Venezuela is a nation spinning out of control. With the oil-dependent economy down as much as the price of oil in 2014, the nation’s economic central planners, ignoring core free market supply and demand principles, took center stage.
Price controls that attempted to force businesses to sell products at a loss didn’t work. The communist nation then went on a mad hunt for paper to print as much currency as possible while citizens were reported raiding the local zoo to kill animals for food and dogs walking in the street were on the dinner menu. The crime-ridden nation is now experiencing inflation so out of control that a standard wallet no longer is big enough to hold enough bolivars to transact business on the streets or in stores. And who is to blame for all this? The scapegoat is Gustavo Diaz, 60, a Home Depot store clerk from Hoover, Alabama.
Carry a backpack full of cash to buy groceries in Venezuela
Inflation in Venezuela is nearing 720% per year as the currency has sunk to new lows along with the civil society in the nation. Its largest currency denomination – the 100 bolivar bill – is now just worth five US cents on the black market, the prices of which are communicated on a website controlled by Diaz.
To walk the street and buy common items in a store requires a backpack full of cash and an attitude of adventure as having cash in public in Venezuela, sporting one of highest crime rates in the world, is a consistent risk.
ATM machines are in need of being refilled with new currency supply every three hours, according to reports, because so much currency is being dispensed. Taking out the equivalent of $5 US requires a fistful of large denomination bills and many are abandoning cash and only using digital forms of payment.
The enemy of the people is a 60-year-old Home Depot clerk
Three years ago, when the price of oil was consistently trading above $100 per barrel, life was good. The streets were safe, the stores were filled with groceries and the public zoo was used for viewing animals not eating them.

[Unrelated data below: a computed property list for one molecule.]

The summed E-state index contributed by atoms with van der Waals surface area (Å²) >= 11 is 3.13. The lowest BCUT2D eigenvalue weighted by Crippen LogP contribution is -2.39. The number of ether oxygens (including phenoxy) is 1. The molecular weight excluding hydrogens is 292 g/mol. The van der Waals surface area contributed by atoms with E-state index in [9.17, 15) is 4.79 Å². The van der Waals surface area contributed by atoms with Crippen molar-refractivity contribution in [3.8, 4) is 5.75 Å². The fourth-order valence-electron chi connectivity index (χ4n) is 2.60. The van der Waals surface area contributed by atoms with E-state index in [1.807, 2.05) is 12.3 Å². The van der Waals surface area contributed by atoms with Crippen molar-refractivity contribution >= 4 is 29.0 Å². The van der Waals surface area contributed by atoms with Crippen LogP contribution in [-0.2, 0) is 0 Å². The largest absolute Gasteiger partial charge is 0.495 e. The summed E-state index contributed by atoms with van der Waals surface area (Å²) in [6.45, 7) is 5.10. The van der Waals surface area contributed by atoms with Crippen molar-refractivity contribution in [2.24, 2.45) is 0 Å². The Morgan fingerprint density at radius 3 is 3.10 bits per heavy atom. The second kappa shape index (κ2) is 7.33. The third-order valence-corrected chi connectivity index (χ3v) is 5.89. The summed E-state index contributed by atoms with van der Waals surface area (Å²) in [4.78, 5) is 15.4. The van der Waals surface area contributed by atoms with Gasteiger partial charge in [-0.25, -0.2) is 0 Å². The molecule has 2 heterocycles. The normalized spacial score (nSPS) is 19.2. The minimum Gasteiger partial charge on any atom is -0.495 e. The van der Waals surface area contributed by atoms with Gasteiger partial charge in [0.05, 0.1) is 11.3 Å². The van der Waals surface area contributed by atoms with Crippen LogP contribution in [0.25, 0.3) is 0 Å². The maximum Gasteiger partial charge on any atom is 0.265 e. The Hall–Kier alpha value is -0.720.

Unable to cope with the reality of dramatically lower oil prices, Venezuela, rather than bolstering its economic engine, has instead turned to scapegoats and conspiracy theories.
Diaz, a former colonel in the Venezuelan army, and his business partners in the small website that is used to determine the black market value for Venezuela’s national currency, DolarToday.com, which started off a Twitter feed, are at the top of the list of scoundrels.
“DolarToday is the Empire’s strategy to push down the currency and overthrow Maduro,” Vice President Aristóbulo Istúriz was quoted as saying, pointing to a larger plot. “DolarToday is the enemy of the people.”
But behind it all is a massive US government plot, says the Venezuelan government. When Venezuelan government officials make such charges they don’t mention the fact that the drop in oil significantly damaged the nascent US shale oil production industry – a key component of US independence and national security.
Since trade was cut off from Columbia in 2013, calculating currency fair market value is more difficult
Facts don’t matter to an authoritarian government that has closed trade with neighbor Columbia, making it more difficult for Diaz to calculate the black market value of the currency. The website is now reported to be using a scanning program to calculate bolivar / US dollar buying and selling requests.
The program culls Venezuelan activity on social media sites to determine fair value, much like a rudimentary exchange market making system using buying and selling pressure to determine prices. The currency price communicated to average Venezuelans is manually checked against large underground exchange houses in the troubled region that offer currency services to multinational corporations.
In the face of a depilating economy, Venezuelan economic officials have taken decisive action to print larger denomination bills. President Nicolás Maduro, who came to power in 2013 following the reign of Hugo Chavez, is determined to fight the threat by printing 500 and 20,000 bills. Perhaps he should look at the nation of Zimbabwe as their future path rather than hope a new currency solves the problems. Either that or they could accept the fact that free market supply and demand is a force of nature that should be worked with rather than being manipulated.